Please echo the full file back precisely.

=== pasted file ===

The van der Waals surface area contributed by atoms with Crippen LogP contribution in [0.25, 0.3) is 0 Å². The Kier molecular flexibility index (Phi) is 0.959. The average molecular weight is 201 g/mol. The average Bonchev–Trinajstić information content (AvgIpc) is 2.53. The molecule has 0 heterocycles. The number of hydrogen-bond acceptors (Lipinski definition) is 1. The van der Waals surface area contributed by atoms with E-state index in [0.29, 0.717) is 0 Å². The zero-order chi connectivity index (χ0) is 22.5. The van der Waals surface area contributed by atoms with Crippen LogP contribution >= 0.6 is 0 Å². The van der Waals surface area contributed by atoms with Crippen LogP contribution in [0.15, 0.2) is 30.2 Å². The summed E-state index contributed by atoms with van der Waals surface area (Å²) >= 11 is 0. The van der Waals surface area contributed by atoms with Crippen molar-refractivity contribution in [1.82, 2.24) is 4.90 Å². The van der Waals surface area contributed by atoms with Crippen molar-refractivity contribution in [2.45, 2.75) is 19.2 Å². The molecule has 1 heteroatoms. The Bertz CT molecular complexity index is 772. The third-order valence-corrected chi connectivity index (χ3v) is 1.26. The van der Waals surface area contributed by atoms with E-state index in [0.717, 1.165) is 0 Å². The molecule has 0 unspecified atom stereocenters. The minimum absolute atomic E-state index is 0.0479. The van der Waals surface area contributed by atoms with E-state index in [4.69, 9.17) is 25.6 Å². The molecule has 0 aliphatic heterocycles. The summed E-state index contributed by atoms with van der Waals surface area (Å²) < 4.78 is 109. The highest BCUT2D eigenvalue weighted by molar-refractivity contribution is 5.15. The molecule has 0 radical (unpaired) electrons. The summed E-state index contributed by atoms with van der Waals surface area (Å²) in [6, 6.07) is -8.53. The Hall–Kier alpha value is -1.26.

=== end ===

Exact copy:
The van der Waals surface area contributed by atoms with Crippen LogP contribution in [0.25, 0.3) is 0 Å². The Kier molecular flexibility index (Phi) is 0.959. The average molecular weight is 201 g/mol. The average Bonchev–Trinajstić information content (AvgIpc) is 2.53. The molecule has 0 heterocycles. The number of hydrogen-bond acceptors (Lipinski definition) is 1. The van der Waals surface area contributed by atoms with E-state index in [0.29, 0.717) is 0 Å². The zero-order chi connectivity index (χ0) is 22.5. The van der Waals surface area contributed by atoms with Crippen LogP contribution >= 0.6 is 0 Å². The van der Waals surface area contributed by atoms with Crippen LogP contribution in [0.15, 0.2) is 30.2 Å². The summed E-state index contributed by atoms with van der Waals surface area (Å²) >= 11 is 0. The van der Waals surface area contributed by atoms with Crippen molar-refractivity contribution in [1.82, 2.24) is 4.90 Å². The van der Waals surface area contributed by atoms with Crippen molar-refractivity contribution in [2.45, 2.75) is 19.2 Å². The molecule has 1 heteroatoms. The Bertz CT molecular complexity index is 772. The third-order valence-corrected chi connectivity index (χ3v) is 1.26. The van der Waals surface area contributed by atoms with E-state index in [0.717, 1.165) is 0 Å². The molecule has 0 unspecified atom stereocenters. The minimum absolute atomic E-state index is 0.0479. The van der Waals surface area contributed by atoms with E-state index in [4.69, 9.17) is 25.6 Å². The molecule has 0 aliphatic heterocycles. The summed E-state index contributed by atoms with van der Waals surface area (Å²) < 4.78 is 109. The highest BCUT2D eigenvalue weighted by molar-refractivity contribution is 5.15. The molecule has 0 radical (unpaired) electrons. The summed E-state index contributed by atoms with van der Waals surface area (Å²) in [6, 6.07) is -8.53. The Hall–Kier alpha value is -1.26.